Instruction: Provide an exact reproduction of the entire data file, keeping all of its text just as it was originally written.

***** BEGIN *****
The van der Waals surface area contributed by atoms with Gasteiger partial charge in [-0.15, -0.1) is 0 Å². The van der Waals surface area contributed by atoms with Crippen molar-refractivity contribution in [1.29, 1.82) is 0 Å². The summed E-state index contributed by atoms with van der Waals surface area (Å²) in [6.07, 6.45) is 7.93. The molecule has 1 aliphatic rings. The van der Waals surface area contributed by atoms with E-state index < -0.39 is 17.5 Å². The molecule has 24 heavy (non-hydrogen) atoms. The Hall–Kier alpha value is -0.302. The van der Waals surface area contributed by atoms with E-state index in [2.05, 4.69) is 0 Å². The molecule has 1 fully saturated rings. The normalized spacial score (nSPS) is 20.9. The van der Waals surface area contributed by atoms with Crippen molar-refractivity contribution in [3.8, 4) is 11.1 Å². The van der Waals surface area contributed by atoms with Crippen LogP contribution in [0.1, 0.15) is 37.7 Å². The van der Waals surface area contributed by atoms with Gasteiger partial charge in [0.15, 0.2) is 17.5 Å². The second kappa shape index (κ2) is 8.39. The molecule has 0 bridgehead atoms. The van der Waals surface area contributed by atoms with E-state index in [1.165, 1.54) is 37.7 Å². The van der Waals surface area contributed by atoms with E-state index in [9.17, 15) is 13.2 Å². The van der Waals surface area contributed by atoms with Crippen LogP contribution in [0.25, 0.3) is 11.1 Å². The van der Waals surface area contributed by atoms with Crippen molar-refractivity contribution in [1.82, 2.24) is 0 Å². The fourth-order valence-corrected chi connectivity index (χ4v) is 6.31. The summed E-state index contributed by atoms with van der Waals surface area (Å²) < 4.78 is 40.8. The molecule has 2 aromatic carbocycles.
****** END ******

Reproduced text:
The van der Waals surface area contributed by atoms with Gasteiger partial charge in [-0.15, -0.1) is 0 Å². The van der Waals surface area contributed by atoms with Crippen molar-refractivity contribution in [1.29, 1.82) is 0 Å². The summed E-state index contributed by atoms with van der Waals surface area (Å²) in [6.07, 6.45) is 7.93. The molecule has 1 aliphatic rings. The van der Waals surface area contributed by atoms with E-state index < -0.39 is 17.5 Å². The molecule has 24 heavy (non-hydrogen) atoms. The Hall–Kier alpha value is -0.302. The van der Waals surface area contributed by atoms with E-state index in [2.05, 4.69) is 0 Å². The molecule has 1 fully saturated rings. The normalized spacial score (nSPS) is 20.9. The van der Waals surface area contributed by atoms with Crippen molar-refractivity contribution in [3.8, 4) is 11.1 Å². The van der Waals surface area contributed by atoms with Crippen LogP contribution in [0.1, 0.15) is 37.7 Å². The van der Waals surface area contributed by atoms with Gasteiger partial charge in [0.15, 0.2) is 17.5 Å². The second kappa shape index (κ2) is 8.39. The molecule has 0 bridgehead atoms. The van der Waals surface area contributed by atoms with E-state index in [1.165, 1.54) is 37.7 Å². The van der Waals surface area contributed by atoms with E-state index in [9.17, 15) is 13.2 Å². The van der Waals surface area contributed by atoms with Crippen LogP contribution in [0.25, 0.3) is 11.1 Å². The van der Waals surface area contributed by atoms with Crippen molar-refractivity contribution in [1.82, 2.24) is 0 Å². The fourth-order valence-corrected chi connectivity index (χ4v) is 6.31. The summed E-state index contributed by atoms with van der Waals surface area (Å²) < 4.78 is 40.8. The molecule has 2 aromatic carbocycles.